Former Senegal president Macky Sall. Photo: Monusco Photos/CC
Former Senegal president Macky Sall. Photo: Monusco Photos/CC

Gauche Révolutionnaire (CWI in France)

The elections in Senegal on 24 March have transformed the entire situation. With Macky Sall ejected from power despite all his schemes, a breach has opened up. To fulfil the powerful aspirations of the population, massive mobilisations of workers and young people will have to seize this promising breach to assert their own interests, starting now!

Sall’s 12 years in office marked the continuation of the brutal plundering of wealth by multinationals (especially French, but not exclusively). It was a hyper-authoritarian regime, where repression was omnipresent. Bassirou Diomaye Faye and Ousmane Sonko (the new president and prime minister) were themselves victims. Promises of a ‘break with the past’ – including institutional reforms – have understandably raised high hopes. But Sall presented himself as the candidate for change in 2012, just like Abdoulaye Wade before him.

From now on, young people, workers and the communities can organise and mobilise to make the most immediate democratic demands a reality:

  • Reopening of all closed land and sea links, freedom of movement
  • Formation of militant trade unions in all workplaces to organise workers and wage struggles to win pay rises, new jobs, etc
  • The right to assemble, organise and demonstrate freely without fear of repression; an end to administrative closures of schools and universities
  • Against corruption: for the revocability of elected representatives and the limitation of their allowances to the average salary of a skilled worker
  • Equality for all, against all forms of repression and discrimination

A victory for the mass movement

The old regime, embodied by Sall, has made every desperate attempt possible to prolong its agony. Cancelling, then postponing, then bringing forward the date of the elections; closing universities; isolating the poorest regions (in particular Casamance in the south, with the nine-month interruption of the ferry link between Dakar and Zinguichor – the town where Sonko is mayor!); releasing Diomaye Faye just one week before the election; imprisoning opposition activists or ordinary people just for publicly supporting Sonko.

The very fact that the elections were held was a victory for the mass protest movement. Mass demonstrations, a ‘dead city’ day in Dakar and multiple strikes played a key role. Of course, social media networks helped to popularise these actions – which they could in no way replace. Sonko’s candidacy had to embody this aspiration for radical change. Because, for the population, the daily situation is simply unbearable.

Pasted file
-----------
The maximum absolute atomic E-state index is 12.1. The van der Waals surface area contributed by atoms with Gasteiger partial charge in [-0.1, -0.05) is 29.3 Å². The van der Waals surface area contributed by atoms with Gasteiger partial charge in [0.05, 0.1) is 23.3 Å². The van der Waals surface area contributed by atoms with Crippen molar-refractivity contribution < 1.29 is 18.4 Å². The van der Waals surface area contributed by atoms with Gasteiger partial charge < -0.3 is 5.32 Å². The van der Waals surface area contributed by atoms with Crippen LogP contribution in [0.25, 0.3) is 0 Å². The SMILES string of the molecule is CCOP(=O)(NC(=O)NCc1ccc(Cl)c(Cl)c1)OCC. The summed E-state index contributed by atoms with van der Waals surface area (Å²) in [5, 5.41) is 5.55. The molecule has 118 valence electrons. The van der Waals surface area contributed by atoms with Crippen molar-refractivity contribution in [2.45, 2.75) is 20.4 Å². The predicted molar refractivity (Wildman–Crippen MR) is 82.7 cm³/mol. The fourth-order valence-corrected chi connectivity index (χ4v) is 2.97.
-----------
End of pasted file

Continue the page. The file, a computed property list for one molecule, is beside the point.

Unemployment is at an all-time high, with almost 20% out of work. Corruption has been unbearable for over 60 years. Prices are soaring, particularly for energy and especially food, so much so that even those who have a job earn just enough to do the shopping and pay the bills, and nothing more. Many can’t make ends meet, with inflation at almost 16% in just two years. Senegal has the second-highest cost of living in Africa, just behind Côte d’Ivoire. Day labour is commonplace; a precariousness encouraged by the ‘Emerging Senegal Plan’ implemented since 2014. It is indeed all these policies favouring capitalists that were massively rejected by this mass electoral revolt.

Neo-colonial hypocrisy

And yet, in the international press, journalists’ comments rivalled each other in paternalistic cretinism. Never a word about the struggles of the workers and the people who won this victory.

France and other imperialist powers have never said anything about the repression. But that’s logical. In Senegal, as in France and elsewhere, repression and authoritarianism are the normal march of ‘democracy’ under capitalism in crisis. It didn’t bother these ‘democracy’ worshippers that more than 60 people lost their lives in 2021 and 2023 because of the repression of social movements, especially when these were mainly young men from the suburbs of Dakar or the Casamance region. This is further proof of their hypocrisy.

A deep political crisis

In addition to the shenanigans of Sall and his party, the APR-Yaakaar (Alliance for the Republic), the results of the 2024 elections have dramatically demonstrated the depth of the political crisis in Senegal. This reflects a situation found in many other countries around the world. Voter turnout was down to 61.3% (from 66% in 2019). Traditional political parties have collapsed. The historic Senegalese Democratic Party (PDS), having still not been allowed to run a candidate (but without having waged any struggle to do so, apart from a vague legal appeal, as in 2019), ended up rallying to Sonko, hoping perhaps to have a place in the government.